Armed police, including some wearing hard helmets and carrying truncheons, were stationed outside the Kingstown Magistrate’s Court on Monday as Annamay Lewis, a 56-year-old vendor, of Layou, appeared in court charged with wounding St Vincent Prime Minister Dr. Ralph Gonsalves.
The police officers outnumbered the crowd as Lewis arrived in an unmarked police vehicle before being escorted into the building by a plain-clothes female detective.
Superintendent of Police, Hesran Ballantyne, told the Caribbean Media Corporation (CMC) that the police presence was to ensure law and order during the court proceedings.
As the accused woman, clad in a red blouse, blue jeans, black socks, white slippers, and a gold head tie, arrived, her daughter, Stacia Simmons-Lewis, who was sitting outside the court building, began shouting “My mother is innocent! My mother is innocent!
“I am here with a damaged spine and I have to up and down with my mother,” she cried, adding that despite her medical condition, she had to show support for her mother.
“My mother is innocent!” Simmons-Lewis repeatedly screamed. “My mother will not be made a scapegoat! My mother will not be made a scapegoat!” she said.
Superintendent of Police, Clauston Francis, warned her to be quiet given that she was in the precinct of the court and her behavior would not be tolerated. He told her that if she persists, she would be arrested for breaching the Public Order Act.
Lewis’ younger sister, Janneemay Lewis, sobbed as she attempted to console her niece.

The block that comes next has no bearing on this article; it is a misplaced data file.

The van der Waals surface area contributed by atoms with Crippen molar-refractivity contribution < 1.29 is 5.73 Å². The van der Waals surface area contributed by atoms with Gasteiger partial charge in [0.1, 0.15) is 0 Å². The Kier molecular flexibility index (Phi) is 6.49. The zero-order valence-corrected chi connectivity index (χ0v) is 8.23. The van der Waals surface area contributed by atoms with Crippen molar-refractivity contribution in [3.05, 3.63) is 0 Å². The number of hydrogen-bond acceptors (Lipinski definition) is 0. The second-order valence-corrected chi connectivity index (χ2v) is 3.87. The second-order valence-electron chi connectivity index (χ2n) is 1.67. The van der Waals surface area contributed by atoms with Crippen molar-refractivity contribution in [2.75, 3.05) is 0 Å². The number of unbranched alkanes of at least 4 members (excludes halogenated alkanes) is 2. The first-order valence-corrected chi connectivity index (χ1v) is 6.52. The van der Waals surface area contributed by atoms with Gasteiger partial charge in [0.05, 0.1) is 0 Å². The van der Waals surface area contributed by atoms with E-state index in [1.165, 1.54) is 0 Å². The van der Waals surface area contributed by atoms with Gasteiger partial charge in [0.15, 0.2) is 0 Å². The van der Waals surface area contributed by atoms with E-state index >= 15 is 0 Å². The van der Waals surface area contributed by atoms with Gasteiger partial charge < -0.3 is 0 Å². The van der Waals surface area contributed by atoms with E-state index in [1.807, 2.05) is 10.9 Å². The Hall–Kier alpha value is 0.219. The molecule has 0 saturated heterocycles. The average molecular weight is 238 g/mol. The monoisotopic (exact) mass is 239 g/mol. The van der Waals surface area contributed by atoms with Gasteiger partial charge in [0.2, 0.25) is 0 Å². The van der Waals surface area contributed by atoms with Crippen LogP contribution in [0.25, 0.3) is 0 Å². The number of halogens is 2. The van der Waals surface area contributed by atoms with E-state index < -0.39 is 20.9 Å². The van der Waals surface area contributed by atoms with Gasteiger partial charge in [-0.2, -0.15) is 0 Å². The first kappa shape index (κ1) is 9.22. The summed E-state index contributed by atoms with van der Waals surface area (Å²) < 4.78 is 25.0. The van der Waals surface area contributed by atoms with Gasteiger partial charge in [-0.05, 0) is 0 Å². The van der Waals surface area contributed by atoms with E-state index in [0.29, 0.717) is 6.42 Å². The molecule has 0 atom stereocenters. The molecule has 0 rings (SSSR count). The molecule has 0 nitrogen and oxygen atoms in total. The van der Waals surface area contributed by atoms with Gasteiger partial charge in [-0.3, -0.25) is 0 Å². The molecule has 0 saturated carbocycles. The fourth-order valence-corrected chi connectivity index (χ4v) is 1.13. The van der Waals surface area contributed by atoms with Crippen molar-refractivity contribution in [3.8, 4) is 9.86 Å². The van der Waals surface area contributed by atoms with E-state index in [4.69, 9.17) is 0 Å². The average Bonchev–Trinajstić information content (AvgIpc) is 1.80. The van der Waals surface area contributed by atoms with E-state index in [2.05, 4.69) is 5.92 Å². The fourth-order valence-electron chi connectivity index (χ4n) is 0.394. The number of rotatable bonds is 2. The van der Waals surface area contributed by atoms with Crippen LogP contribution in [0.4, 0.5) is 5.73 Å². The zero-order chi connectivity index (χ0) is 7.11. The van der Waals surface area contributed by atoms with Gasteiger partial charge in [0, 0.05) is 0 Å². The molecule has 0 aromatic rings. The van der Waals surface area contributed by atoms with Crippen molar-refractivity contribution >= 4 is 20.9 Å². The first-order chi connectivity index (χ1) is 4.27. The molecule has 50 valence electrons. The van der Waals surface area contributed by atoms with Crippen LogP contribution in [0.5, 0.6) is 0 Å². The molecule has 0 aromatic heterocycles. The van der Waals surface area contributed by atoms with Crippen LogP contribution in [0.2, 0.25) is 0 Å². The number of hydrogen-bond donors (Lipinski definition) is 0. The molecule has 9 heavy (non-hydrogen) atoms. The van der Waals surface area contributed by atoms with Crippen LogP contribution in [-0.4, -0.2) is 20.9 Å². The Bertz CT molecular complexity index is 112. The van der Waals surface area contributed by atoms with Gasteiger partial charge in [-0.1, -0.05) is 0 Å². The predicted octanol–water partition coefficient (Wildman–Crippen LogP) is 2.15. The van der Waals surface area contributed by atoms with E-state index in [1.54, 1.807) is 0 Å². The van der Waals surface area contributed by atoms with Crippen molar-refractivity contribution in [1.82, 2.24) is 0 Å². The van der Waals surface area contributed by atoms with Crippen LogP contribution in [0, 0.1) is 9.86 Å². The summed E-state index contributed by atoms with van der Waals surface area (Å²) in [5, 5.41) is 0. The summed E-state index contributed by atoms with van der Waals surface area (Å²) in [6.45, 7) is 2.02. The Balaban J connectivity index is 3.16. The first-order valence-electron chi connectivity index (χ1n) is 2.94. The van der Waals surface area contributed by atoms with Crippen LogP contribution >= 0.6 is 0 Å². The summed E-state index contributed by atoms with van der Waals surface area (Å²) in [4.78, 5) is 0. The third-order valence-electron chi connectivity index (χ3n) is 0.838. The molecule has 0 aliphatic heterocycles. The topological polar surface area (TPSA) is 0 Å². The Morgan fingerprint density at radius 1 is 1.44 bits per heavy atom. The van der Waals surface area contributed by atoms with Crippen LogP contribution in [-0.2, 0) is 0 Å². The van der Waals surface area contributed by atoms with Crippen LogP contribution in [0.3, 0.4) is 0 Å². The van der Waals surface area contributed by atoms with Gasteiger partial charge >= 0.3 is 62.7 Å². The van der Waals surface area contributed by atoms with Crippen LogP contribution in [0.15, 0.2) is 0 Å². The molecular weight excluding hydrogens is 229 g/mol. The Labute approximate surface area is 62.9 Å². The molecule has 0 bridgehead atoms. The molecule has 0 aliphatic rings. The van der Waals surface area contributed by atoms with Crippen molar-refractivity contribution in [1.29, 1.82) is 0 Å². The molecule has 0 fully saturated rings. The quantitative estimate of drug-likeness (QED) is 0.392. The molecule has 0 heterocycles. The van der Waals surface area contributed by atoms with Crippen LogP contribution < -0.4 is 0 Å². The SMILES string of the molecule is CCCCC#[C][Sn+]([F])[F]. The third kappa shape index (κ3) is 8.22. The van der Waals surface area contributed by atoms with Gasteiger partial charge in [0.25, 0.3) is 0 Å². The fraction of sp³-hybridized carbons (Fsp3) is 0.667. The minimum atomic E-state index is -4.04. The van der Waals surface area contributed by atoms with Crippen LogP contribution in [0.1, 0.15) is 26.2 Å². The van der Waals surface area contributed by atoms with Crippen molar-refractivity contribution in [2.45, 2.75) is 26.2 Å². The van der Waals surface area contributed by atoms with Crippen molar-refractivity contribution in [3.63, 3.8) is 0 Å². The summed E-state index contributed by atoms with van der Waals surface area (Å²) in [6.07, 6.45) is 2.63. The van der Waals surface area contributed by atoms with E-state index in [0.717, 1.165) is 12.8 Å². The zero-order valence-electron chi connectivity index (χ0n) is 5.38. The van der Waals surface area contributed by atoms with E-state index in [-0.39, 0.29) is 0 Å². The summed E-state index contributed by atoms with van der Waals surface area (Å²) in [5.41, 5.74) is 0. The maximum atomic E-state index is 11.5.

When the matter was called before Senior Magistrate Rickie Burnett, the accused pleaded not guilty to the charge that on August 5, at Kingstown, she unlawfully and maliciously wounded Ralph Gonsalves.
Her attorneys, led by Kay Bacchus-Baptiste requested bail, telling the court that the prosecution had no objections to the person, who would serve as the surety.
Director of Public Prosecution, Sejilla Mc Dowall. confirmed that she had no objection to bail, telling the court “none at all”.
The magistrate set bail at EC$3,000 and adjourned the matter to September 15.
Bacchus-Baptiste has requested full disclosure in the matter, with McDowall telling the court “we will comply as standard”.
The defence lawyer said that she would like disclosure made as soon as possible, adding “my client has suffered” and that she would like the trial to take place as soon as possible.
The magistrate ordered disclosure by August 31 and kept the September trial date.
Bacchus-Baptiste later told reporters that Lewis’ legal team was ready with its defence even though it had not seen all of the disclosure as yet.
“I don’t want her to languish. I don’t want her to suffer. This lady is innocent. This lady was forced to give a statement that is not true. I don’t want this matter to linger. We are going to try and get a trial as soon as we get disclosure.
“I even see it as an abuse against women because the police know that they have the wrong person but yet they forced her to confess and then to bring this stupid charge against her. We will defend her,” said Bacchus-Baptiste, a member of the main opposition New Democratic Party (NDP), which along with two trade unions had staged last Thursday’s street demonstration when Prime Minister Gonsalves was injured and had to be flown to Barbados for further medical treatment.